The GSM Touch was marketed heavily as a music phone to compete with the iPhone that came out just after it. Verizon isn't marketing the XV6900's music capabilities heavily but as with all Windows Mobile devices, the device makes a good MP3 player. Windows Media Player mobile isn't exactly replete with advanced features, but all the basics are there including playlists, shuffle, skin support and syncing with Windows Media Player on the desktop (including PlaysForSure DRM files). And you can install a 3rd party music player to gain more features if you wish, but we'll give the Touch and Windows Media Player Mobile extra points for supporting AAC files (many Windows Mobile devices don't). The Touch family of phones have excellent audio quality through stereo wired headsets and Bluetooth stereo headphones and headsets using A2DP. We tested it with the Plantronics Pulsar 590 and got excellent sound quality by Bluetooth standards with decent bass and good separation.
The camera can take photos at two resolutions: 1200 x 1600 and pixels, with lower resolutions available that are suitable for Today Screen backgrounds, MMS and caller ID. There are 4 quality settings, center and average metering options, a shutter sound that can be turned off, a self-timer and more. There are two video modes: standard and MMS. Standard video resolutions are unambitious: 128 x 96 and 176 x 144, but they do look decent, albeit small. Standard video mode supports H.263, MPEG4 and Motion JPEG file formats. MMS video supports H.263 and MPEG4 and offers the same resolutions as standard video. The camera has a self-portrait mirror but no flash.
The camera quality is good by 2 megapixel, fixed-focus lens standards with fairly accurate colors and balanced exposure. Indoor shots aren't rife with noise nor do they lose color saturation as is typical of camera phones. But really dim shots taken in low light are noisy and details become indistinct.
Though the XV6900 has a relatively low capacity battery for a Pocket PC phone, battery life isn't bad. The phone's 1100 mAh Lithium Ion battery held up well under average use and we managed 1.5 days on a charge with moderate use and 3 days of light use. It's hard to refer to "average" use these days when a device has many features; but with 30 minutes of talk time each day, an hour of music playback with screen off each day, 30 minutes surfing the Net and checking email once/hour from 9-5, the XV6900 lasted just over 2 days. If you watch videos for an hour or more per day, or MS Direct Push email, expect to charge nightly. Verizon claims 3.5 hours of talk time and we managed 3.25 hours in our tests.
It's small, it's stunning looking and smart. Verizon's version of the Touch is a great choice if you want a touch screen and some serious PDA phone power. We like the fast processor, ample RAM and EVDO performance combined with unexpectedly decent battery life for a small battery. HTC's TouchFLO UI make common tasks easier to accomplish with a finger and more fun. But keep in mind that it's still Windows Mobile, so you can't escape the stylus forever when entering data or homing in on tiny hyperlinks in the web browser. If you don't need a QWERTY hardware keyboard but do need a smart phone, the Touch is definitely worth a long, hard look.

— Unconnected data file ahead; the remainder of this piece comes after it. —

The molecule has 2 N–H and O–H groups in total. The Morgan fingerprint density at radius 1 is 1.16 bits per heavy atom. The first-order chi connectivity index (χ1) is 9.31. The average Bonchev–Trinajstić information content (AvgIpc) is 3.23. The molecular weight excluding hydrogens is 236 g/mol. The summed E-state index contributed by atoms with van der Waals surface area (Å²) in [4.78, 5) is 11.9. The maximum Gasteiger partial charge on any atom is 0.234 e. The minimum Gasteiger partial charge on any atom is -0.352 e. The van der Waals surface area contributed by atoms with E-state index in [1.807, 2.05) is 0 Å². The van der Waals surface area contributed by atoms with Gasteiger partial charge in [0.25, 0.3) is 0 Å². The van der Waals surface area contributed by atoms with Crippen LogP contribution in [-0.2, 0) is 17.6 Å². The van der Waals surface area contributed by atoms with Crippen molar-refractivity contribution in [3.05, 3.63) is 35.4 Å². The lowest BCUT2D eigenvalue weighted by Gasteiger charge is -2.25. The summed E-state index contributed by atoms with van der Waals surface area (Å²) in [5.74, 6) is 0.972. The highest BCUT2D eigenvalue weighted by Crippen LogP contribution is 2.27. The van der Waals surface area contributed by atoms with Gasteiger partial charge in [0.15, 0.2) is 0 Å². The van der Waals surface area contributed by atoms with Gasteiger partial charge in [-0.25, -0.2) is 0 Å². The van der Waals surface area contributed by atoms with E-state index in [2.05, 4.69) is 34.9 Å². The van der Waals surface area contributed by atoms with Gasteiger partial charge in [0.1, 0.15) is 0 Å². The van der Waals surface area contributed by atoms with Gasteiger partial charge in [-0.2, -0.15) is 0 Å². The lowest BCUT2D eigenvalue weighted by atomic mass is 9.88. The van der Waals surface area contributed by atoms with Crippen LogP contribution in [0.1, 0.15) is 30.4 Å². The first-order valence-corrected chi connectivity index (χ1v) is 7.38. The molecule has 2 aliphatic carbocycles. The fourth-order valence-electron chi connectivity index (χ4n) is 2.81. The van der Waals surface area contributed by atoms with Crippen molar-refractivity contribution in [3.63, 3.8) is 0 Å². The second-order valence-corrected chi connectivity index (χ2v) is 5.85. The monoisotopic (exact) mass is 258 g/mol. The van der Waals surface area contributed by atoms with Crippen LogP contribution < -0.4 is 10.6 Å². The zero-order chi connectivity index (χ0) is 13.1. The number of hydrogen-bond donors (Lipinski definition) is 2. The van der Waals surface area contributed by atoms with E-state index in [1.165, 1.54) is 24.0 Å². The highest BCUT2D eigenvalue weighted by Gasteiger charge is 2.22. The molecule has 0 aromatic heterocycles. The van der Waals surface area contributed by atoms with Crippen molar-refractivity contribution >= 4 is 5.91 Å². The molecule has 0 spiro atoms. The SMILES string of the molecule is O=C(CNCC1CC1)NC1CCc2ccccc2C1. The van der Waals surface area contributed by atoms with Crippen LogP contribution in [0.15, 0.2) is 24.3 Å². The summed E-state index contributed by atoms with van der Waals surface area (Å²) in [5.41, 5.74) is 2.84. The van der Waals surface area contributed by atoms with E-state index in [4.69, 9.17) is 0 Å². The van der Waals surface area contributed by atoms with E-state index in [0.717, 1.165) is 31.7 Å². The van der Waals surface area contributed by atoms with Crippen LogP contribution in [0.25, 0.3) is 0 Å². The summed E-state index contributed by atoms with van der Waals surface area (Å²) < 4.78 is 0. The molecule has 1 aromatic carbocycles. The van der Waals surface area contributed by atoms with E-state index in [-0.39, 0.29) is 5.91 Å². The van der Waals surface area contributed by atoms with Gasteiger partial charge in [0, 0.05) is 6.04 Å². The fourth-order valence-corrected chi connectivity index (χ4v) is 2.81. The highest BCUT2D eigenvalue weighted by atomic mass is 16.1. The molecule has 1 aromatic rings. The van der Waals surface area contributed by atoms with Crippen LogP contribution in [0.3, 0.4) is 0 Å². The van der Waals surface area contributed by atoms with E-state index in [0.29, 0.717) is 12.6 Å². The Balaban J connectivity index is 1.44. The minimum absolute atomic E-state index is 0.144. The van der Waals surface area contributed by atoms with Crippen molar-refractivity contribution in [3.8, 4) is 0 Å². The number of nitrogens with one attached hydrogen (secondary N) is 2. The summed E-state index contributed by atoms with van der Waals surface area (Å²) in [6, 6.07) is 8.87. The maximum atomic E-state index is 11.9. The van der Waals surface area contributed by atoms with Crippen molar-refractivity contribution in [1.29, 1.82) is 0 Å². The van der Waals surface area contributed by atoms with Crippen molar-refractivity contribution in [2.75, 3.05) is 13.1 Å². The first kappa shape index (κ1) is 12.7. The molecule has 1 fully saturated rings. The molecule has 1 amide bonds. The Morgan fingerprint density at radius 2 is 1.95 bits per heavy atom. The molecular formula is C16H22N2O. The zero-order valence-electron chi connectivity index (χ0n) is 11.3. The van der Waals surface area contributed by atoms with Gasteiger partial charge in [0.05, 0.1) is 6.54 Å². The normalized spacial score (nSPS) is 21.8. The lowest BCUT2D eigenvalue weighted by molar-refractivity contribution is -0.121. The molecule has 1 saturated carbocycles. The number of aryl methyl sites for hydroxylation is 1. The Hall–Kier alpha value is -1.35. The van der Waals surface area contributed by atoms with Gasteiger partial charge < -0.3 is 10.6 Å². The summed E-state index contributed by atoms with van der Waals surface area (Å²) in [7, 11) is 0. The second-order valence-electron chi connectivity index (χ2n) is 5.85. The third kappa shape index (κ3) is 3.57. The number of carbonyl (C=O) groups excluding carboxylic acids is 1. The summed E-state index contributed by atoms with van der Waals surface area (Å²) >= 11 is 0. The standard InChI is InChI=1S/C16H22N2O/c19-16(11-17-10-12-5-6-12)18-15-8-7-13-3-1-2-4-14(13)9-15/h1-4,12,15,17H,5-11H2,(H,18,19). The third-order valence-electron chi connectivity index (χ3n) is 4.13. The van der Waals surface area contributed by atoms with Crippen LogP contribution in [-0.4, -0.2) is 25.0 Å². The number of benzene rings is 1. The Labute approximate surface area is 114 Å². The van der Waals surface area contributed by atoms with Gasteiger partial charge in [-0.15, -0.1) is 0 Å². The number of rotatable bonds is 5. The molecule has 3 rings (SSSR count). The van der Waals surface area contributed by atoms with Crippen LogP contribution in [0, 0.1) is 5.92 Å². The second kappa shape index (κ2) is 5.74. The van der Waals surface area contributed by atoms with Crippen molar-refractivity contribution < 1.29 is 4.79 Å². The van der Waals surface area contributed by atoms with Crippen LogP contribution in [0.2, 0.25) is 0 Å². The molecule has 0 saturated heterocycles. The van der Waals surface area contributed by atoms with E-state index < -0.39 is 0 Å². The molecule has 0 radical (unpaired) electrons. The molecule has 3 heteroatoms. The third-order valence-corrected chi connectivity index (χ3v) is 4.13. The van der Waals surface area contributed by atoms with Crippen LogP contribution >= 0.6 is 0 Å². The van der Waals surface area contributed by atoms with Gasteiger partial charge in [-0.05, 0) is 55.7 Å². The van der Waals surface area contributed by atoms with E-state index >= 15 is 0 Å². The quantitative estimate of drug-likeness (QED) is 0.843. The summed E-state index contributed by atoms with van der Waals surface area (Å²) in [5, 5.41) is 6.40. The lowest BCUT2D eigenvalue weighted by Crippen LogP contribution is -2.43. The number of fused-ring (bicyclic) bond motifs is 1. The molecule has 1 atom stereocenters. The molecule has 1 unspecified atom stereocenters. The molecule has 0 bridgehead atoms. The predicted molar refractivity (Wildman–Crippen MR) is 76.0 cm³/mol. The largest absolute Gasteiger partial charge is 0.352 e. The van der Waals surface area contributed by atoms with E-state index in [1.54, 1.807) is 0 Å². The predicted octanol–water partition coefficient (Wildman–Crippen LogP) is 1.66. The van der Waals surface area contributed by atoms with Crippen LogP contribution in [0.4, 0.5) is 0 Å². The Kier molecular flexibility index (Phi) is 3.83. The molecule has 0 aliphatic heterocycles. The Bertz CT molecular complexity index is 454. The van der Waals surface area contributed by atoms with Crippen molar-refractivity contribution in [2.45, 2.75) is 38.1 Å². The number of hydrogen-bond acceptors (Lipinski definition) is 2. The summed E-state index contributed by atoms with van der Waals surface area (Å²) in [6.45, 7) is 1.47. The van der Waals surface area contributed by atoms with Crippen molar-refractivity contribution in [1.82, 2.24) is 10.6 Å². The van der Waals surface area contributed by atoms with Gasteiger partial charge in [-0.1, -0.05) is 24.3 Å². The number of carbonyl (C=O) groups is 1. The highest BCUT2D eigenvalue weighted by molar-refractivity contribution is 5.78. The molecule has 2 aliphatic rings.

Web sites: www.verizonwireless.com, www.htc.com
Price: $299 with a 2 year contract from Verizon Wireless
Display: 65K color transflective
TFT color LCD. Screen size diagonally: 2.8". Resolution:
240 x 320, supports both portrait and landscape modes.
Ion rechargeable. Battery is user replaceable.
1100 mA. Claimed talk time: 210 minutes, claimed standby: 10.4 days.
Performance: Qualcomm MSM7500 400 MHz processor (dual core 400MHz ARM11 application processor and 133MHz ARM9). 128 MB built-in RAM
(76 megs free at boot). 256 MB Flash ROM with 151 megs available.
Size: 4.0" x 2.35" x 0.56" inches. Weight: 4 ounces.
Phone: CDMA dual band digital with EVDO rev. 0 for data and 1xRTT.
Camera: 2.0 megapixel with fixed-focus lens, self-portrait mirror and no flash.
in speaker, mic and HTC's proprietary ExtUSB combined stereo headphone
jack and sync/charge port. Splitter adapters included so you can charge while listening to music or use a 2.5mm headset. Voice Recorder and Windows Pocket Media Player 10 included.
Mobile 6.0 Profession Edition operating system.
Microsoft Mobile Office 6.1 suite including Mobile versions
of Word, Excel, PowerPoint (view only), Internet
Explorer, and Outlook. Also included: HTC's Today Screen and touch-aware "cube-launcher" application, HTC Task Manager, HTC Zip (un-zipping app), Adobe Reader LE, Cyberon Voice Speed Dial, Pictures and Videos, MSN
Instant Messenger, Windows Live, Windows Media Player
10, Solitaire, Bubble Breaker (game), Voice Recorder
as well as handwriting recognition and standard as well as 2 enhanced on-screen keyboards. Additional applications:
Camera, Wireless Manager,
MS Bluetooth software, Zip utility, Verizon Wireless Sync, Clear Storage (wipes
out all data and resets unit to factory defaults). ActiveSync 4.5 and Outlook 2007 trial edition for PCs included.
microSD card slot supporting